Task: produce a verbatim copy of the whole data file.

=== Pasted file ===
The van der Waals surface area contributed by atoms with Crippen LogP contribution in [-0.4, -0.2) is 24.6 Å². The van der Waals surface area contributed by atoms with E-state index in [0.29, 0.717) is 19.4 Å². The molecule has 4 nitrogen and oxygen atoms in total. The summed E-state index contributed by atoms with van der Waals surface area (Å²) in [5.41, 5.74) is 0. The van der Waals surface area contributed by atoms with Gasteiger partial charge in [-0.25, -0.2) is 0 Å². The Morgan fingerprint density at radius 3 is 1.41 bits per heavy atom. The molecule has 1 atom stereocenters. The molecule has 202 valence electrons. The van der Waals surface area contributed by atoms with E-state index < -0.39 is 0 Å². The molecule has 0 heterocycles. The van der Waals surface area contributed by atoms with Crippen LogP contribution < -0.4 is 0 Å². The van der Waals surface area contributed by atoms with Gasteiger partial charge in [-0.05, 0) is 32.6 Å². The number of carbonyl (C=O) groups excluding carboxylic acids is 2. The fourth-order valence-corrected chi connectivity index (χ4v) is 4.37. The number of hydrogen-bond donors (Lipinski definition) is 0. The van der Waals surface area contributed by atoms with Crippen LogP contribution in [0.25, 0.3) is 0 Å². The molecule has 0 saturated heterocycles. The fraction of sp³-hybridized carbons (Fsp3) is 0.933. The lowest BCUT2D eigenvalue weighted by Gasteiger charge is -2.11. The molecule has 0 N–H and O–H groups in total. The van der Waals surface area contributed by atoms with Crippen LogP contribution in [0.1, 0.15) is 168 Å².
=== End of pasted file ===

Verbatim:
The van der Waals surface area contributed by atoms with Crippen LogP contribution in [-0.4, -0.2) is 24.6 Å². The van der Waals surface area contributed by atoms with E-state index in [0.29, 0.717) is 19.4 Å². The molecule has 4 nitrogen and oxygen atoms in total. The summed E-state index contributed by atoms with van der Waals surface area (Å²) in [5.41, 5.74) is 0. The van der Waals surface area contributed by atoms with Gasteiger partial charge in [-0.25, -0.2) is 0 Å². The Morgan fingerprint density at radius 3 is 1.41 bits per heavy atom. The molecule has 1 atom stereocenters. The molecule has 202 valence electrons. The van der Waals surface area contributed by atoms with E-state index < -0.39 is 0 Å². The molecule has 0 heterocycles. The van der Waals surface area contributed by atoms with Crippen LogP contribution < -0.4 is 0 Å². The van der Waals surface area contributed by atoms with Gasteiger partial charge in [-0.05, 0) is 32.6 Å². The number of carbonyl (C=O) groups excluding carboxylic acids is 2. The fourth-order valence-corrected chi connectivity index (χ4v) is 4.37. The number of hydrogen-bond donors (Lipinski definition) is 0. The van der Waals surface area contributed by atoms with Crippen LogP contribution in [0.25, 0.3) is 0 Å². The molecule has 0 saturated heterocycles. The fraction of sp³-hybridized carbons (Fsp3) is 0.933. The lowest BCUT2D eigenvalue weighted by Gasteiger charge is -2.11. The molecule has 0 N–H and O–H groups in total. The van der Waals surface area contributed by atoms with Crippen LogP contribution in [0.1, 0.15) is 168 Å².